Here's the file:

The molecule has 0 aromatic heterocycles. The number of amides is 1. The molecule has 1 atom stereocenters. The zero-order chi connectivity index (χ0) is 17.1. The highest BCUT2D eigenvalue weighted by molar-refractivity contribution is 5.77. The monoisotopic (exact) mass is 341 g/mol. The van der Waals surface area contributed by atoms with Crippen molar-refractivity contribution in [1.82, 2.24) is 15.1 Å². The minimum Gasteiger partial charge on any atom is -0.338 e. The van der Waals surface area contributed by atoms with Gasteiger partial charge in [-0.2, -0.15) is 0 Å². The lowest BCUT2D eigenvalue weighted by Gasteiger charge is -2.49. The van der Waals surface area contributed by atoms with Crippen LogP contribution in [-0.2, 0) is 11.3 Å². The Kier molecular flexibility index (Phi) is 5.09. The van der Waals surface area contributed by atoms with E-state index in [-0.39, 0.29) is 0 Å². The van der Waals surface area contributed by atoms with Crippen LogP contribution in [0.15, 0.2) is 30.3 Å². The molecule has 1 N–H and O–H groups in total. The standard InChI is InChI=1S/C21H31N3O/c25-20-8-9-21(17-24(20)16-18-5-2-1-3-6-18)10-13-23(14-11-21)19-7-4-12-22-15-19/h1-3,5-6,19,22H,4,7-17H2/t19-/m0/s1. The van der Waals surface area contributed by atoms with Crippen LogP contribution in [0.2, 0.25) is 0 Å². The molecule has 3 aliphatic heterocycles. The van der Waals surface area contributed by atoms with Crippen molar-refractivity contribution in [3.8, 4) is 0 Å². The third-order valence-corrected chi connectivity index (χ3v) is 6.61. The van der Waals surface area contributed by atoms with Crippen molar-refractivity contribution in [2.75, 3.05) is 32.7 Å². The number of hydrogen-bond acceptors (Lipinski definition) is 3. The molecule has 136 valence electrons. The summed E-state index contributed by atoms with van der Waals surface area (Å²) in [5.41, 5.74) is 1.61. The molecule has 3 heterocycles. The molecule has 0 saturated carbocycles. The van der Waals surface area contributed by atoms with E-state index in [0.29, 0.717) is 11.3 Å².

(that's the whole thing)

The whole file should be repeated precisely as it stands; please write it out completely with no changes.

The molecule has 0 aromatic heterocycles. The number of amides is 1. The molecule has 1 atom stereocenters. The zero-order chi connectivity index (χ0) is 17.1. The highest BCUT2D eigenvalue weighted by molar-refractivity contribution is 5.77. The monoisotopic (exact) mass is 341 g/mol. The van der Waals surface area contributed by atoms with Crippen molar-refractivity contribution in [1.82, 2.24) is 15.1 Å². The minimum Gasteiger partial charge on any atom is -0.338 e. The van der Waals surface area contributed by atoms with Gasteiger partial charge in [-0.2, -0.15) is 0 Å². The lowest BCUT2D eigenvalue weighted by Gasteiger charge is -2.49. The van der Waals surface area contributed by atoms with Crippen LogP contribution in [-0.2, 0) is 11.3 Å². The Kier molecular flexibility index (Phi) is 5.09. The van der Waals surface area contributed by atoms with E-state index in [-0.39, 0.29) is 0 Å². The van der Waals surface area contributed by atoms with Crippen LogP contribution in [0.15, 0.2) is 30.3 Å². The molecule has 1 N–H and O–H groups in total. The standard InChI is InChI=1S/C21H31N3O/c25-20-8-9-21(17-24(20)16-18-5-2-1-3-6-18)10-13-23(14-11-21)19-7-4-12-22-15-19/h1-3,5-6,19,22H,4,7-17H2/t19-/m0/s1. The van der Waals surface area contributed by atoms with Crippen LogP contribution in [0.2, 0.25) is 0 Å². The molecule has 3 aliphatic heterocycles. The van der Waals surface area contributed by atoms with Crippen molar-refractivity contribution in [3.8, 4) is 0 Å². The third-order valence-corrected chi connectivity index (χ3v) is 6.61. The van der Waals surface area contributed by atoms with Crippen molar-refractivity contribution in [2.75, 3.05) is 32.7 Å². The number of hydrogen-bond acceptors (Lipinski definition) is 3. The molecule has 136 valence electrons. The summed E-state index contributed by atoms with van der Waals surface area (Å²) in [5.41, 5.74) is 1.61. The molecule has 3 heterocycles. The molecule has 0 saturated carbocycles. The van der Waals surface area contributed by atoms with E-state index in [0.29, 0.717) is 11.3 Å².